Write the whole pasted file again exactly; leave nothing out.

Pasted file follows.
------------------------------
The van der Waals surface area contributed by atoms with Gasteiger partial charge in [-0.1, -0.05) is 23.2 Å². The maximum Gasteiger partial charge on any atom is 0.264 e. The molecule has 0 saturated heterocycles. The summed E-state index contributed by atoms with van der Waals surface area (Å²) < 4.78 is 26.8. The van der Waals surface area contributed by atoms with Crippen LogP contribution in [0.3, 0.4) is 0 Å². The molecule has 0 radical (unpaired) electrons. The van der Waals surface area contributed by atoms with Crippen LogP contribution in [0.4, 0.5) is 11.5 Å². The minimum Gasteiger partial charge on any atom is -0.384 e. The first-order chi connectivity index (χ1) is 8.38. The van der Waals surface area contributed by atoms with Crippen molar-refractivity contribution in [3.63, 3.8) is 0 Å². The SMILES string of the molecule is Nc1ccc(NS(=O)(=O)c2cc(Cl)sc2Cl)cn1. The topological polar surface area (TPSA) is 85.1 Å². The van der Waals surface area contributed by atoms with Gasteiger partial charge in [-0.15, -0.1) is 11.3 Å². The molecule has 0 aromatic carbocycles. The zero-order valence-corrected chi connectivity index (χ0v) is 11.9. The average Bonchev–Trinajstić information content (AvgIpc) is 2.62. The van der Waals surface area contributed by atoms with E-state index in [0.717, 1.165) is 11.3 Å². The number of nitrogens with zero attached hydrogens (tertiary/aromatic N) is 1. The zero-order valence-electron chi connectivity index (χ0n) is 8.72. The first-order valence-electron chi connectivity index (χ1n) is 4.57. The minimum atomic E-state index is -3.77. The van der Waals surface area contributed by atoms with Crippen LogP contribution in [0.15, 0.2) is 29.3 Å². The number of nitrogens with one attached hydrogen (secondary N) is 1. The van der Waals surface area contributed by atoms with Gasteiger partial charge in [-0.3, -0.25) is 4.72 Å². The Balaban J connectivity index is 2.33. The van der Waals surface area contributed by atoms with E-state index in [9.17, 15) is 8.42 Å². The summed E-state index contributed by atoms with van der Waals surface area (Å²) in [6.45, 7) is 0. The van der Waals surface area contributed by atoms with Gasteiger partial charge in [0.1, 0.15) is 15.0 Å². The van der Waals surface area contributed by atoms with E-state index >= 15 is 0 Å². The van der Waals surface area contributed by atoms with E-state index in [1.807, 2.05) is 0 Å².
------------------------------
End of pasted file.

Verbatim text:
The van der Waals surface area contributed by atoms with Gasteiger partial charge in [-0.1, -0.05) is 23.2 Å². The maximum Gasteiger partial charge on any atom is 0.264 e. The molecule has 0 saturated heterocycles. The summed E-state index contributed by atoms with van der Waals surface area (Å²) < 4.78 is 26.8. The van der Waals surface area contributed by atoms with Crippen LogP contribution in [0.3, 0.4) is 0 Å². The molecule has 0 radical (unpaired) electrons. The van der Waals surface area contributed by atoms with Crippen LogP contribution in [0.4, 0.5) is 11.5 Å². The minimum Gasteiger partial charge on any atom is -0.384 e. The first-order chi connectivity index (χ1) is 8.38. The van der Waals surface area contributed by atoms with Crippen molar-refractivity contribution in [3.63, 3.8) is 0 Å². The SMILES string of the molecule is Nc1ccc(NS(=O)(=O)c2cc(Cl)sc2Cl)cn1. The topological polar surface area (TPSA) is 85.1 Å². The van der Waals surface area contributed by atoms with Gasteiger partial charge in [-0.15, -0.1) is 11.3 Å². The molecule has 0 aromatic carbocycles. The zero-order valence-corrected chi connectivity index (χ0v) is 11.9. The average Bonchev–Trinajstić information content (AvgIpc) is 2.62. The van der Waals surface area contributed by atoms with E-state index in [0.717, 1.165) is 11.3 Å². The number of nitrogens with zero attached hydrogens (tertiary/aromatic N) is 1. The zero-order valence-electron chi connectivity index (χ0n) is 8.72. The first-order valence-electron chi connectivity index (χ1n) is 4.57. The minimum atomic E-state index is -3.77. The van der Waals surface area contributed by atoms with Crippen LogP contribution in [0.15, 0.2) is 29.3 Å². The number of nitrogens with one attached hydrogen (secondary N) is 1. The van der Waals surface area contributed by atoms with Gasteiger partial charge in [-0.3, -0.25) is 4.72 Å². The Balaban J connectivity index is 2.33. The van der Waals surface area contributed by atoms with E-state index in [9.17, 15) is 8.42 Å². The summed E-state index contributed by atoms with van der Waals surface area (Å²) in [6.45, 7) is 0. The van der Waals surface area contributed by atoms with Gasteiger partial charge in [0.1, 0.15) is 15.0 Å². The van der Waals surface area contributed by atoms with E-state index >= 15 is 0 Å². The van der Waals surface area contributed by atoms with E-state index in [1.807, 2.05) is 0 Å².